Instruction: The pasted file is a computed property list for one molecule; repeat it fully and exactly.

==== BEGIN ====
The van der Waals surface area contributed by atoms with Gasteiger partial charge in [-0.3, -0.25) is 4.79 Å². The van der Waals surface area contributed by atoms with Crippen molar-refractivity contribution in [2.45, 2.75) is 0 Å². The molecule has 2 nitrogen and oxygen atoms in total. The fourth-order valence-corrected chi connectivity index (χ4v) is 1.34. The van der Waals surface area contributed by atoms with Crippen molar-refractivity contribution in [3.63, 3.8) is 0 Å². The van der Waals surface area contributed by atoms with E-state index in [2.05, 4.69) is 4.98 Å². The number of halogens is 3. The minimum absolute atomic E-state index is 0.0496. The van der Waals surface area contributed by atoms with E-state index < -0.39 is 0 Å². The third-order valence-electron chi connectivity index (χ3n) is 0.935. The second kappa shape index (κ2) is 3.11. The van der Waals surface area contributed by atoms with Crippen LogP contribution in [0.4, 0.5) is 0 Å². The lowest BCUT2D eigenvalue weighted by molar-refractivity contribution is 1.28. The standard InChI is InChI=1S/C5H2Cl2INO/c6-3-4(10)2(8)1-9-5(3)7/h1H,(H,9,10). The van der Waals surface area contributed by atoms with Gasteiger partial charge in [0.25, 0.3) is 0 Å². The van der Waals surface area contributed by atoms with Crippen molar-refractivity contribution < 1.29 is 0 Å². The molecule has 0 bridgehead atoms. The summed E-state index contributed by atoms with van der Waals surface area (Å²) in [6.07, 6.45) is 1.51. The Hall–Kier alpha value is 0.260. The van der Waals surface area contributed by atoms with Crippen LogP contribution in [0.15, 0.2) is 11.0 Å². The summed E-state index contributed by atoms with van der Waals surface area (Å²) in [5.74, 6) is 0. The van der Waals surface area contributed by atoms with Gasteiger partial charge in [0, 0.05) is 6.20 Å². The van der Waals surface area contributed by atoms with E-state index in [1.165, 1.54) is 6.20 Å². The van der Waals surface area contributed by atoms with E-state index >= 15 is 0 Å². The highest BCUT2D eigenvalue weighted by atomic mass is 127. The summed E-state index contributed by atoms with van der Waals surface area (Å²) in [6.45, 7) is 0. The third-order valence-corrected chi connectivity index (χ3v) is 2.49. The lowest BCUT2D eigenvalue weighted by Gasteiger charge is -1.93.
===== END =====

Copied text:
The van der Waals surface area contributed by atoms with Gasteiger partial charge in [-0.3, -0.25) is 4.79 Å². The van der Waals surface area contributed by atoms with Crippen molar-refractivity contribution in [2.45, 2.75) is 0 Å². The molecule has 2 nitrogen and oxygen atoms in total. The fourth-order valence-corrected chi connectivity index (χ4v) is 1.34. The van der Waals surface area contributed by atoms with Crippen molar-refractivity contribution in [3.63, 3.8) is 0 Å². The van der Waals surface area contributed by atoms with E-state index in [2.05, 4.69) is 4.98 Å². The number of halogens is 3. The minimum absolute atomic E-state index is 0.0496. The van der Waals surface area contributed by atoms with E-state index < -0.39 is 0 Å². The third-order valence-electron chi connectivity index (χ3n) is 0.935. The second kappa shape index (κ2) is 3.11. The van der Waals surface area contributed by atoms with Crippen LogP contribution in [0.4, 0.5) is 0 Å². The lowest BCUT2D eigenvalue weighted by molar-refractivity contribution is 1.28. The standard InChI is InChI=1S/C5H2Cl2INO/c6-3-4(10)2(8)1-9-5(3)7/h1H,(H,9,10). The van der Waals surface area contributed by atoms with Gasteiger partial charge in [0.25, 0.3) is 0 Å². The van der Waals surface area contributed by atoms with Crippen molar-refractivity contribution < 1.29 is 0 Å². The molecule has 0 bridgehead atoms. The summed E-state index contributed by atoms with van der Waals surface area (Å²) in [6.07, 6.45) is 1.51. The Hall–Kier alpha value is 0.260. The van der Waals surface area contributed by atoms with Crippen LogP contribution in [0.15, 0.2) is 11.0 Å². The summed E-state index contributed by atoms with van der Waals surface area (Å²) in [5.74, 6) is 0. The van der Waals surface area contributed by atoms with Gasteiger partial charge in [0, 0.05) is 6.20 Å². The van der Waals surface area contributed by atoms with E-state index in [1.165, 1.54) is 6.20 Å². The van der Waals surface area contributed by atoms with E-state index >= 15 is 0 Å². The highest BCUT2D eigenvalue weighted by atomic mass is 127. The summed E-state index contributed by atoms with van der Waals surface area (Å²) in [6.45, 7) is 0. The third-order valence-corrected chi connectivity index (χ3v) is 2.49. The lowest BCUT2D eigenvalue weighted by Gasteiger charge is -1.93.